There's a federal appeals court compiling a record like no other, Ruth Marcus writes in an opinion piece in the Washington Post. The 5th Circuit's refusal to hold up the nation's most restrictive abortion law long enough for a district judge to hold a hearing on it is just the latest example from a court that sticks to ideology more than precedent. Republican presidents appointed 12 of the 17 active judges, but the court tilts right even more than that might indicate, one expert said, because the conservative members are way conservative and the liberals aren't way liberal. The result is "as conservative a federal appeals court as any of us have seen in our lifetimes," says Stephen Vladeck, a law professor at the University of Texas.
Six of the judges were nominated by former President Trump. They include one who said the Supreme Court's ruling backing the right to same-sex marriage "raises a question about the legitimacy of the court." Another, who used the hashtag #CrookedHillary, has said he endorses overturning Roe v. Wade. One of them decried the "moral tragedy of abortion" in an opinion. This court's priorities are pretty clear, and they don't include staying in bounds, as the court above it has demonstrated. The Supreme Court reversed five of seven 5th Circuit decisions in the 2020-21 term and 6 of 7 decisions in the previous term, Marcus notes. "This is a court that goes out of its way to reduce procedural obstacles and give a helping hand for litigants whose causes they favor," she writes.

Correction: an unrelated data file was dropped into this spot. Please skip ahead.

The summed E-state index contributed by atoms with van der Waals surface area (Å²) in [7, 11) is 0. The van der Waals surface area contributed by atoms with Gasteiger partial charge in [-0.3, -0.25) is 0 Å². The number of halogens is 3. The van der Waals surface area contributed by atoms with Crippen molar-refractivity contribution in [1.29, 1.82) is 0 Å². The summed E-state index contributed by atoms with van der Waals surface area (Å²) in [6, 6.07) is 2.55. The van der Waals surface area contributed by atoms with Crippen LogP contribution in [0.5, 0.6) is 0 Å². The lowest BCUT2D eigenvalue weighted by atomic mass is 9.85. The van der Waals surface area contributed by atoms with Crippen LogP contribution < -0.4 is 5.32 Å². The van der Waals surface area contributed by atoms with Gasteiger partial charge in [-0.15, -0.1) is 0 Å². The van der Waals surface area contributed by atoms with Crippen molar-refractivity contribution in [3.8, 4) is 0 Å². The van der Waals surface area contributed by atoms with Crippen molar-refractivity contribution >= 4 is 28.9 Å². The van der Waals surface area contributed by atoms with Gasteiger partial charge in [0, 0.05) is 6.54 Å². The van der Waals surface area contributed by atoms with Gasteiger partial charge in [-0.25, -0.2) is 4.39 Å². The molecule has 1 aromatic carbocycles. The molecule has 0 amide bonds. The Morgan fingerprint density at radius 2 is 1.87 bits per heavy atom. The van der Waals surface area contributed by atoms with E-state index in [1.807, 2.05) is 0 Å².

There's plenty to argue about concerning the Texas law, which Marcus calls not only unconstitutional but "an audacious effort to evade judicial review"—it provides for private citizens to sue anyone who helps a woman obtain an abortion after six weeks of pregnancy. The 5th Circuit declined to hurry its consideration of the matter and issued an order blocking a federal judge who had already scheduled a hearing from holding it. That let the Texas abortion legislation proceed; it became law Wednesday. "It is lunacy to allow a law to go into effect that no one can reasonably argue is constitutional," Marcus writes. You can read the full piece here. (Read more anti-abortion laws stories.)